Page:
“See any difference in the pictures?” he asked. I told him no, it seemed to me that they were copies of the same print.
“There is” he went on. “The necklace is different.”
I was curious but impatient. “So get to it, what do you need from me?”
He took out of his pocket the same necklace as in the pictures and placed it on my desk. As I looked down on it, it was a magnificent piece of jewelry and I could understand the million-plus price tag.
“See Thornton Schuyler loves Mira,” he started, “and loves to give her all she wants. That’s just one of the baubles he’s gifted her. Mira, however, likes hard cash more than glitter. I have a jeweler friend who can make identical copies so that only a good jeweler with a good glass can tell the difference. Mira lends me her necklace and I return it or one that’s identical to it together with a big wad of cash. Mira’s happy, Thornton has no idea and I’m happy. It’s a win- win.”
“What do you need me for?” I asked him.
“I was told that you could find a suitable person to handle the transactions. You will do all the dealings.”
I knew who he wanted. My biggest client Harry Sienna was a jewel thief who dealt with a big-time jewelry fence Nathan Ferlisi.
“What’s my fee?” I asked him.
“I thought 25,000 would be fair,” he answered.
“25G for 1.5 million seems kind of paltry. I’d say 10 percent. That’s 150,000.”
He shook his head and said “That’s kind of steep.”
In the past, I had walked the thin line between honesty and crime but never before had I actually crossed the line. Here I was treading on thin ice and putting myself at big risk. Greed overcame me; it was too big to pass up. “You could always find someone else,” I told him.
Lapointe reluctantly agreed. He pointed at the necklace on my desk “That’s the real one.” I almost jumped back, he treated it so cavalierly. “”Take care of everything and then I’ll take care of you. I was told that you are a man who can be trusted to not try to help himself. Call me when it’s done.” He placed a card on my desk with his phone number.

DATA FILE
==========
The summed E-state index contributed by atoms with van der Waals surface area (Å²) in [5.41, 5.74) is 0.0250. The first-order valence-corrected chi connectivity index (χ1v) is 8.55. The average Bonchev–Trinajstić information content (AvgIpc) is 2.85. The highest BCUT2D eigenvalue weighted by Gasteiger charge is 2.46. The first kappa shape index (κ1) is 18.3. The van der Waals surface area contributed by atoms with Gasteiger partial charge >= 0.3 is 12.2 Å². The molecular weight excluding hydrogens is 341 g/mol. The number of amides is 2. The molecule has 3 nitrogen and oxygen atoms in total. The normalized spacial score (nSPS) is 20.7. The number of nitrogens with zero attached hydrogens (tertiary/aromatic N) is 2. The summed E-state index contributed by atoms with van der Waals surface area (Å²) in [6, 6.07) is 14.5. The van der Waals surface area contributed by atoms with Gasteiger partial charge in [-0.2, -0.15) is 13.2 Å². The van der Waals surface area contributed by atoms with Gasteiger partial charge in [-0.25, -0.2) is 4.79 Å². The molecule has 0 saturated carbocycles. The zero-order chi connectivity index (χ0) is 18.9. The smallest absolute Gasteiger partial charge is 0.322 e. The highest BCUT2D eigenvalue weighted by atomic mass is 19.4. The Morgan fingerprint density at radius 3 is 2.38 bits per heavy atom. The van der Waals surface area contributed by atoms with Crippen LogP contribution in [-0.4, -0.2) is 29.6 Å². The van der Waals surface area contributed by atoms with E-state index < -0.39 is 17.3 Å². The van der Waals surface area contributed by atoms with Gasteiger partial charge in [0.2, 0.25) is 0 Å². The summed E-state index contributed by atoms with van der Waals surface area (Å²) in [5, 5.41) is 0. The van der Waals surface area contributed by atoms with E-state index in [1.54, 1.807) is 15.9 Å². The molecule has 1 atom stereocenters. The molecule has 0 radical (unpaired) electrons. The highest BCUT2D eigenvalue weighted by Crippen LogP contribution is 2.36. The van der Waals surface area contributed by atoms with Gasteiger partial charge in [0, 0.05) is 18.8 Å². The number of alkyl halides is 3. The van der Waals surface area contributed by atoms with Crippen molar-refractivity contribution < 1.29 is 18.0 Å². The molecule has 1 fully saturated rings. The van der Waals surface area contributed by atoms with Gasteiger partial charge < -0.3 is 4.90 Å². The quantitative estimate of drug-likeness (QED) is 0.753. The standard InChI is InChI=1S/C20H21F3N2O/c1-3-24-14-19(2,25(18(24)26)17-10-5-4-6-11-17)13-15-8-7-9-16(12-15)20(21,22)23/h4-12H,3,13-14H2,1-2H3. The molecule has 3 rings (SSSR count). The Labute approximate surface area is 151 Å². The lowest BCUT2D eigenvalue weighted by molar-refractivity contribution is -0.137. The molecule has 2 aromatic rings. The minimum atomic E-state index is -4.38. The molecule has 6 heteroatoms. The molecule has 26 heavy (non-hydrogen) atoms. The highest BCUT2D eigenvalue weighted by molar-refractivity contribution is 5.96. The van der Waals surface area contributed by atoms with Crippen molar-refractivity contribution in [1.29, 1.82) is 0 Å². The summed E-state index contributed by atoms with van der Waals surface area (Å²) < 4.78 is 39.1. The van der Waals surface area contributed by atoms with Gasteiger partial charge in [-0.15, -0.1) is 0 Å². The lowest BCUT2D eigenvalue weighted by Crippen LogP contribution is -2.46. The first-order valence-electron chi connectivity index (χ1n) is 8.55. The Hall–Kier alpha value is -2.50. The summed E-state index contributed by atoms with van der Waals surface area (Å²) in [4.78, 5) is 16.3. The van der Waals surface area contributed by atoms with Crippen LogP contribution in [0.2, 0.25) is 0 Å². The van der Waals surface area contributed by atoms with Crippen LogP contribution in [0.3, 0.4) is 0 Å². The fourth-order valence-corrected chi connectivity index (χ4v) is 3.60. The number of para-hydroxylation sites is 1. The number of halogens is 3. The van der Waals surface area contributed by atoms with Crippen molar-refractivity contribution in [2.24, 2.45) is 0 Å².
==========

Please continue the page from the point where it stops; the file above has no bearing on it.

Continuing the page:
“I hope that it can be done in less than week” he said.
“I’ll try my best.” I told him. “A suitable buyer has to be located and it might not be easy.”
As he got up to leave, I asked him “What are you doing this for? You’re a rich man. I know who you are, Lapointe foundation and all.”
He shook his head. “That’s my family yes, but I’ve had some reversals and getting extra money is always pleasurable.” With that he shook my hand and left.
I looked at the necklace and carefully placed it in my office safe. I didn’t feel secure having it with me and I wanted this done also as quickly as possible.
I called Ferlisi and arranged to meet him at Le Chenoir on 81st and 1st. He liked to eat and sip wine and although it was crowded at Le Chenoir, no one listened to your conversations.
Over wine and a nice Filet Mignon I explained the whole setup to Ferlisi and showed him the photo of Mira Schuyler, who he recognized immediately. Ferlisi had tons of contacts for good stolen jewelry but even he was taken aback at the cost of the piece.
“Might be somewhat hard to unload at that price” he told me. “It’s a well-known piece and whoever buys it will have to alter it a bit. Give me a few days.”
Ferlisis was very good at what he did and within a week he had set something up. I brought him the necklace and he took it from there. Two days later I picked up a satchel in Ferlisi’s jewelry store in Garden City with 1.3 million in cash. Nathan had taken a $200,000 fee.
I had never seen so much cash in one place and like the necklace itself I was nervous holding it. I have a carry permit but I only rarely pack. However with the satchel I holstered up and put in my 357 Magnum. It made me feel somewhat secure. I called Lapointe and he told me to come to his foundation office on 51st and Park.
I met him there, handed him the satchel and he spent a good 10 minutes counting it. He then handed me a smaller satchel with 150,000 in cash. The entire deal had gone smooth as silk. “I’m very happy with this Mr. Devlin” he told me. “We’ll have some more pieces to deal shortly. It has been a pleasure doing business with you.” He shook my hand and I left.